The Prophetic Power of Popular Music
The image of God in humanity is the image of the creator, the capacity for imagination, made manifest in our ability to understand, and reflect on God’s image in creation, and in our own imaginations. Art, therefore, is a boon to a life of faith – opening up channels of imagination and truth-telling.
The same argument could be made for various forms of popular culture, particularly popular music. Popular culture offers a space for theological reflection and an element of prophetic witness. Theological reflection connects to the truth of one’s lived experience; out of that experience, voices of prophetic witness speak truth to power, out of and in solidarity with lived experiences.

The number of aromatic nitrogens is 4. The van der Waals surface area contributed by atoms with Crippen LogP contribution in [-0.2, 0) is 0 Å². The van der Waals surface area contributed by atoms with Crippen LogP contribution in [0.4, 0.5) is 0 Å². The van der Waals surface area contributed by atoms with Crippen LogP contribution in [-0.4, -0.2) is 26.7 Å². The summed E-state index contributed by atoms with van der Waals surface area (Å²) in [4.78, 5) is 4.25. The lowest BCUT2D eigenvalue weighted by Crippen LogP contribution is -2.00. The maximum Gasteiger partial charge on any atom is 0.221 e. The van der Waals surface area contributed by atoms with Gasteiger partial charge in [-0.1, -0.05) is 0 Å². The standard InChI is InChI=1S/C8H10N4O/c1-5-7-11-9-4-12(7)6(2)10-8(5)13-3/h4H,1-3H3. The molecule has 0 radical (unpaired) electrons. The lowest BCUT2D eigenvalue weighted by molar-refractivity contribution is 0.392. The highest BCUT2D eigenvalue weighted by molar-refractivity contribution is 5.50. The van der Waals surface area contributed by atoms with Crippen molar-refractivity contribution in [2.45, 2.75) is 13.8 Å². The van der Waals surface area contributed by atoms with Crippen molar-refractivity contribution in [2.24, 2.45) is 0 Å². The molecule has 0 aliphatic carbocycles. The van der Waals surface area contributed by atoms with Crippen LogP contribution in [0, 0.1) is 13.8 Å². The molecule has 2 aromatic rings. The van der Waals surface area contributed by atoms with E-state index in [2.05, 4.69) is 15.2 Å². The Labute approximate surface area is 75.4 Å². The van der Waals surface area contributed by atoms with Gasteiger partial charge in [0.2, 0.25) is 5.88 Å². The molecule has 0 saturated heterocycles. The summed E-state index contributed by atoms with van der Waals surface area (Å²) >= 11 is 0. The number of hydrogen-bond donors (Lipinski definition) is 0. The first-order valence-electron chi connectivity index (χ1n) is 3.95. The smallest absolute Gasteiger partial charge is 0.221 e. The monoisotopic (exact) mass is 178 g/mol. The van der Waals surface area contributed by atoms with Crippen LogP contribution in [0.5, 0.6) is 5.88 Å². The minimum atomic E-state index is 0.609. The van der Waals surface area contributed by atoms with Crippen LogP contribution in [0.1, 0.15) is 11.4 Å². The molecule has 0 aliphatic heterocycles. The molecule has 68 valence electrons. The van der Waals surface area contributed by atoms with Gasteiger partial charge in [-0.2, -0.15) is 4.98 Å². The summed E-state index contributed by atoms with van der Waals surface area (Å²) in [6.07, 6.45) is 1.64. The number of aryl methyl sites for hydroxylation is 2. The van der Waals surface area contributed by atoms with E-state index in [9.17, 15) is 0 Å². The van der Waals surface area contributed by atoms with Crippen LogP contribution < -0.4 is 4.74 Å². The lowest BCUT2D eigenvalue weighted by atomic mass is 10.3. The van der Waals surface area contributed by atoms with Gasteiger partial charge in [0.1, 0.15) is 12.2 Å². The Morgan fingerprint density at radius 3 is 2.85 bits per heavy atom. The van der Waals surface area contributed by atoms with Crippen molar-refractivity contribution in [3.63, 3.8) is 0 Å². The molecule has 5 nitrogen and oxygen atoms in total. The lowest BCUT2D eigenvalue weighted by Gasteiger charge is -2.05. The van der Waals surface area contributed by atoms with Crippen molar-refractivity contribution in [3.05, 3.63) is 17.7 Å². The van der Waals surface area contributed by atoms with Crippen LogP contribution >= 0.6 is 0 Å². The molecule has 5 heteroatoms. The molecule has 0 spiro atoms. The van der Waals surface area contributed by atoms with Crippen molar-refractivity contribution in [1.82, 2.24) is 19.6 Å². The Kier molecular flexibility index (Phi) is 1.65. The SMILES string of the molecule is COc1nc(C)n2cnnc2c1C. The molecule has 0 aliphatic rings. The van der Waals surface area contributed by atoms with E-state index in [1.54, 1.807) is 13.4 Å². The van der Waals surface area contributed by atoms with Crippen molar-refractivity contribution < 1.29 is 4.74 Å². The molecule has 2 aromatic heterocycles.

Relying on Brueggemann’s articulation of the prophetic imagination, I will illustrate how popular music – particularly music that follows in the protest music traditions – serves the prophetic task. Brueggemann identifies the three main tasks of the prophetic imagination as protest, dissent ,and proclamation. Using his framework, I will utilize examples of popular music from previous social movements, and more contemporary music to demonstrate these tasks. I define the prophetic witness as any message – given or received – that speaks honestly out of human experience, relating authentic human struggle, pain, hope, and love, and that denounces injustice and despair.